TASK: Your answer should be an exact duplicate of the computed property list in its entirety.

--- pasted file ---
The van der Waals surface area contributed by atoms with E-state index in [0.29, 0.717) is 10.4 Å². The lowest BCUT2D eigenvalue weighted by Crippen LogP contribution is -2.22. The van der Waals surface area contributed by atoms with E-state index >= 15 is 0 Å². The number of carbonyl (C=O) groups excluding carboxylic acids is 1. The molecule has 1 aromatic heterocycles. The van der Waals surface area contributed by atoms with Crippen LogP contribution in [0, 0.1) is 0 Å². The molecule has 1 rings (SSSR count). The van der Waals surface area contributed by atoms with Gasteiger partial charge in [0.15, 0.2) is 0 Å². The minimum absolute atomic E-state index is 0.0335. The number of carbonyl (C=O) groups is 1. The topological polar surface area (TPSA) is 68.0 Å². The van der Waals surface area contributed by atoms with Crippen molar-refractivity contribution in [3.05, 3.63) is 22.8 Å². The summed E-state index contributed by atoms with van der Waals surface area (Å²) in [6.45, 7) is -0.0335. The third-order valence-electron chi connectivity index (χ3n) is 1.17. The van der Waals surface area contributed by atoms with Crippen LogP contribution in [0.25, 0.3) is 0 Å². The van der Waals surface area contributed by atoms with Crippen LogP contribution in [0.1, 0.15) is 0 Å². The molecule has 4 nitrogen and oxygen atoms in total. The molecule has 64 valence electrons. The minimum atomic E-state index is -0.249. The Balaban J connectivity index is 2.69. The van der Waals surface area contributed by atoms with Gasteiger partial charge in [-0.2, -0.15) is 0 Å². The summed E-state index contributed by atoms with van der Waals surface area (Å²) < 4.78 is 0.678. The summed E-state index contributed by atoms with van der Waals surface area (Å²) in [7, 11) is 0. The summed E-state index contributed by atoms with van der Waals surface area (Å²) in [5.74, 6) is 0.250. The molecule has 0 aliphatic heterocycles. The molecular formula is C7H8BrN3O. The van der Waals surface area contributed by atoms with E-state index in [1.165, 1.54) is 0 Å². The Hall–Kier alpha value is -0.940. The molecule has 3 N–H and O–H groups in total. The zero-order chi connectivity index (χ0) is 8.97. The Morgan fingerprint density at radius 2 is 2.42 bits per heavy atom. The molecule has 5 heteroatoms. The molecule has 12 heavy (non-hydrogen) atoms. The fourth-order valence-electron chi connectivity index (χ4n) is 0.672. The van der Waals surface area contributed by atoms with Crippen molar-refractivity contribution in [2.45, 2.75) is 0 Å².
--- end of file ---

The van der Waals surface area contributed by atoms with E-state index in [0.29, 0.717) is 10.4 Å². The lowest BCUT2D eigenvalue weighted by Crippen LogP contribution is -2.22. The van der Waals surface area contributed by atoms with E-state index >= 15 is 0 Å². The number of carbonyl (C=O) groups excluding carboxylic acids is 1. The molecule has 1 aromatic heterocycles. The van der Waals surface area contributed by atoms with Crippen LogP contribution in [0, 0.1) is 0 Å². The molecule has 1 rings (SSSR count). The van der Waals surface area contributed by atoms with Gasteiger partial charge in [0.15, 0.2) is 0 Å². The minimum absolute atomic E-state index is 0.0335. The number of carbonyl (C=O) groups is 1. The topological polar surface area (TPSA) is 68.0 Å². The van der Waals surface area contributed by atoms with Crippen molar-refractivity contribution in [3.05, 3.63) is 22.8 Å². The summed E-state index contributed by atoms with van der Waals surface area (Å²) in [6.45, 7) is -0.0335. The third-order valence-electron chi connectivity index (χ3n) is 1.17. The van der Waals surface area contributed by atoms with Crippen LogP contribution in [0.25, 0.3) is 0 Å². The van der Waals surface area contributed by atoms with Crippen LogP contribution in [0.1, 0.15) is 0 Å². The molecule has 4 nitrogen and oxygen atoms in total. The molecule has 64 valence electrons. The minimum atomic E-state index is -0.249. The Balaban J connectivity index is 2.69. The van der Waals surface area contributed by atoms with Gasteiger partial charge in [-0.2, -0.15) is 0 Å². The summed E-state index contributed by atoms with van der Waals surface area (Å²) < 4.78 is 0.678. The summed E-state index contributed by atoms with van der Waals surface area (Å²) in [7, 11) is 0. The summed E-state index contributed by atoms with van der Waals surface area (Å²) in [5.74, 6) is 0.250. The molecule has 0 aliphatic heterocycles. The molecular formula is C7H8BrN3O. The van der Waals surface area contributed by atoms with E-state index in [1.165, 1.54) is 0 Å². The Hall–Kier alpha value is -0.940. The molecule has 3 N–H and O–H groups in total. The zero-order chi connectivity index (χ0) is 8.97. The Morgan fingerprint density at radius 2 is 2.42 bits per heavy atom. The molecule has 5 heteroatoms. The molecule has 12 heavy (non-hydrogen) atoms. The fourth-order valence-electron chi connectivity index (χ4n) is 0.672. The van der Waals surface area contributed by atoms with Crippen molar-refractivity contribution in [2.45, 2.75) is 0 Å².